Thursday 12 October marks 100 years since the First Battle of Passchendaele began in 1917. Here are 7 Battle of Passchendaele Facts.
Assault on Passchendaele 12 October - 6 November: A line of infantry marching along a muddy corduroy track strewn with debris at Westhoek. © IWM (E(AUS) 1222)
First Battle of Passchendaele 1917 - facts
- The First Battle of Passchendaele was the penultimate phase of the Third Battle of Ypres – a major Allied offensive which later became known simply as Passchendaele.
- After an attempted advance on 9 October had failed, British Empire forces launched a new attack three days later in appalling weather. British, Australian and New Zealand troops were tasked with the capture of the Passchendaele Ridge from the Germans.
- As they formed up in position to attack on the night of 11/12 October, the troops had to contend with thick mud, at times up to their ankles or knees. Those who slipped into the numerous shell holes risked drowning. In the early hours, it began to drizzle, adding to the discomfort of those waiting to attack. To assist the passage of the New Zealanders, five makeshift crossings made of coconut matting were laid over the Ravebeek stream by the New Zealand Engineers.
- Zero hour was fixed for 5.25 am. A supporting artillery bombardment began, but it was light and patchy. Guns couldn’t be moved forward across the muddy battlefield, and the few that were in position sunk into the mud with each shot. Many shells that did land on German positions fell deep into the mud before exploding, diminishing their effect or neutralising them altogether.
- The first push towards the village of Passchendaele saw minor advances. Some ground was gained and pillboxes captured, but German counter-attacks soon pushed most Allied troops back. Machine guns sited in concrete pillboxes caused significant casualties, and uncut barbed wire halted many attacking troops. Movement through the quagmire was almost impossible at times. The attack was called off the following day, in the hope that the weather would improve. It would not be until 26 October that the second effort to capture Passchendaele would begin.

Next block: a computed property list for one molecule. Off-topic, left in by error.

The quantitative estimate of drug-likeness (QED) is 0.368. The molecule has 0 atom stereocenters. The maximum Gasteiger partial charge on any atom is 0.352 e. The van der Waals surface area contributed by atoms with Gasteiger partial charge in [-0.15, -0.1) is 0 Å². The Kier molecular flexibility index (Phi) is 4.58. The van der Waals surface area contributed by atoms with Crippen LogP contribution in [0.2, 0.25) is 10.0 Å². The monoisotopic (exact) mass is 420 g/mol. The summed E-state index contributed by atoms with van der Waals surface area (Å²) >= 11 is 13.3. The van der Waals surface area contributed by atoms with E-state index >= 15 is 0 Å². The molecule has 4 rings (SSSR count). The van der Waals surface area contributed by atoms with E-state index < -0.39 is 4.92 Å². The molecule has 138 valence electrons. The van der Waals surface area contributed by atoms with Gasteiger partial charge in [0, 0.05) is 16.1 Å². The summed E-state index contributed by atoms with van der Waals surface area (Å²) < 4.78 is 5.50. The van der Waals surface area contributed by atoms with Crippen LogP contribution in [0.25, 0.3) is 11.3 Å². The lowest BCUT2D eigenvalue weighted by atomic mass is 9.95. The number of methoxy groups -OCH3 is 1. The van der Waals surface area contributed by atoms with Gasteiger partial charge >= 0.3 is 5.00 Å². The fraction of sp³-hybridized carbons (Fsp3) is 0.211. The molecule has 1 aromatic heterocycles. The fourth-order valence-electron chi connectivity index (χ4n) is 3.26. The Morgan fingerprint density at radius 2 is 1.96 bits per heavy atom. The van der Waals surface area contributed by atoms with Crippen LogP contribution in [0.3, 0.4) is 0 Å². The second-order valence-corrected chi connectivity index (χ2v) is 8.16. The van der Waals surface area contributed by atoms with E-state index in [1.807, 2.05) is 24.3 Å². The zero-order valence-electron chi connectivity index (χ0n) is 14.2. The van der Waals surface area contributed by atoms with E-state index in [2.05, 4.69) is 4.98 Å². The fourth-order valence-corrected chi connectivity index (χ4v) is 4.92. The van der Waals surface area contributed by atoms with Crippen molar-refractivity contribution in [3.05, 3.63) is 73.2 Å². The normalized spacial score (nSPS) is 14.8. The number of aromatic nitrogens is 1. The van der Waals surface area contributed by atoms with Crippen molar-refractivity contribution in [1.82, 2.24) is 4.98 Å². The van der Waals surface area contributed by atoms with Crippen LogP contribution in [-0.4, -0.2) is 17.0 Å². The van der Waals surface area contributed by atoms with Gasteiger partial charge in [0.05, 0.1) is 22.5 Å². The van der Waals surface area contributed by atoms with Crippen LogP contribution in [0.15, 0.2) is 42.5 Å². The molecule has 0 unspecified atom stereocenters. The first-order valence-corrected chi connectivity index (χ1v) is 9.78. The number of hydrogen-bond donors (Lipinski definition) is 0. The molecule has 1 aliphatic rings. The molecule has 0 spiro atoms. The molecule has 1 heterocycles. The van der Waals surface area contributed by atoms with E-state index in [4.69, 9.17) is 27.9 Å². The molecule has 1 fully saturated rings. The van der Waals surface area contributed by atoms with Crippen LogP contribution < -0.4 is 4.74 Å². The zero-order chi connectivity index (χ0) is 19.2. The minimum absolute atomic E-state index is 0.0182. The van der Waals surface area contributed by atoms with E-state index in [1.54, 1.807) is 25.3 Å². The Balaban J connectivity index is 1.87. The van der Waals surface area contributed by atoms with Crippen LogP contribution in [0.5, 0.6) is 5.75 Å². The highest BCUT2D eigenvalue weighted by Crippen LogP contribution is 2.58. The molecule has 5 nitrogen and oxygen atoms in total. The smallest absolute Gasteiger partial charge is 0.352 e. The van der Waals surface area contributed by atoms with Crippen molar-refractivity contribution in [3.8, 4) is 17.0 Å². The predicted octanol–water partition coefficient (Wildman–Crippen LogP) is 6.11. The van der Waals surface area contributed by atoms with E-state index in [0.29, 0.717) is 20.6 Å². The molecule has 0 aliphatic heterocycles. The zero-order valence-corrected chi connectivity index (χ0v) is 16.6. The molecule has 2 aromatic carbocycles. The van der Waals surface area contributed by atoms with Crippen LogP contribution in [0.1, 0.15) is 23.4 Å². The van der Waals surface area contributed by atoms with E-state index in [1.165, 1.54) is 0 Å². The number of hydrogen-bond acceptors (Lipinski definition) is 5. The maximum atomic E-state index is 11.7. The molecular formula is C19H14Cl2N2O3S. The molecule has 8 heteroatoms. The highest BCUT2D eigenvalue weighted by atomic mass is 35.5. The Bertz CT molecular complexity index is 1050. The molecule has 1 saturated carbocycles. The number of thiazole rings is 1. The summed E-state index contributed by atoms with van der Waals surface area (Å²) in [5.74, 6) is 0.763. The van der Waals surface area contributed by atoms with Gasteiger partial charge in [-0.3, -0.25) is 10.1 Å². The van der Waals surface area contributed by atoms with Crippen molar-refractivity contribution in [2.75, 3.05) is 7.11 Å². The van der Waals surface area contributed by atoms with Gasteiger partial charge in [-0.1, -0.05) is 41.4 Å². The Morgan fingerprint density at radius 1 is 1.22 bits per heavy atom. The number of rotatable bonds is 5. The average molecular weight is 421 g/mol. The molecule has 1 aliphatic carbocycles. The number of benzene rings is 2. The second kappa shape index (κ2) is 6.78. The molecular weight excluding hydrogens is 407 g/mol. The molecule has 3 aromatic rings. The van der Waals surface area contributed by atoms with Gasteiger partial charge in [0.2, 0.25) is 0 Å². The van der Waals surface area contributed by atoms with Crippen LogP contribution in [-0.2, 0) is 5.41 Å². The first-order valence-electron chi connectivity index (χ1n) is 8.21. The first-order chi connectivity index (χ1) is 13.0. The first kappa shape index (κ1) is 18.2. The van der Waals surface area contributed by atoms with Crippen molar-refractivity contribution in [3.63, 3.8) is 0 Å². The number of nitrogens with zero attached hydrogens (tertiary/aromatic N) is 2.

- British Empire casualties numbered some 13,000 killed and wounded. Estimates for German casualties vary, but were roughly 12,000 from 11-21 October.
- The New Zealand Division suffered 2,700 casualties in a disastrous attack at Bellevue Spur. More than 840 were killed. In terms of lives lost in a single day, 12 October 1917 remains the greatest disaster in New Zealand’s military history.
What was the reason for the Battle of Passchendaele?
The Allies had multiple reasons for a renewed offensive in Flanders.
Attacks elsewhere on the Western Front, by the French at Aisne and Commonwealth forces at Arras had achieved some success, but were unable to force a breakthrough. Following heavy losses at Aisne and with morale at an all-time low, some French forces began to mutiny. An attack at the Ypres Salient would occupy the German defenders and prevent a counterattack, relieving some of the pressure on the front lines in France.
The British commanders were also keen to threaten the German Navy’s submarine bases on the Belgian coast. Germany’s U-Boats were threatening the British Royal Navy, supply lines between Britain and France, and the vital trade routes between Britain, the rest of her Empire, and America.
What happened in the first Battle of Passchendaele?
The First Battle of Passchendaele was one of a series of battles during the First World War in Belgium that constitutes the Third Battle of Ypres.
Following Allied successes in the region, including the capture of Messines Ridge and Pilckem Ridge, another offensive was planned to force back the German defences and capture the high ground around the village of Passchendaele.
Under the command of Field Marshal Sir Douglas Haig, a combined force of British, Australian and New Zealand troops began their advance on the morning of 12 October 1917.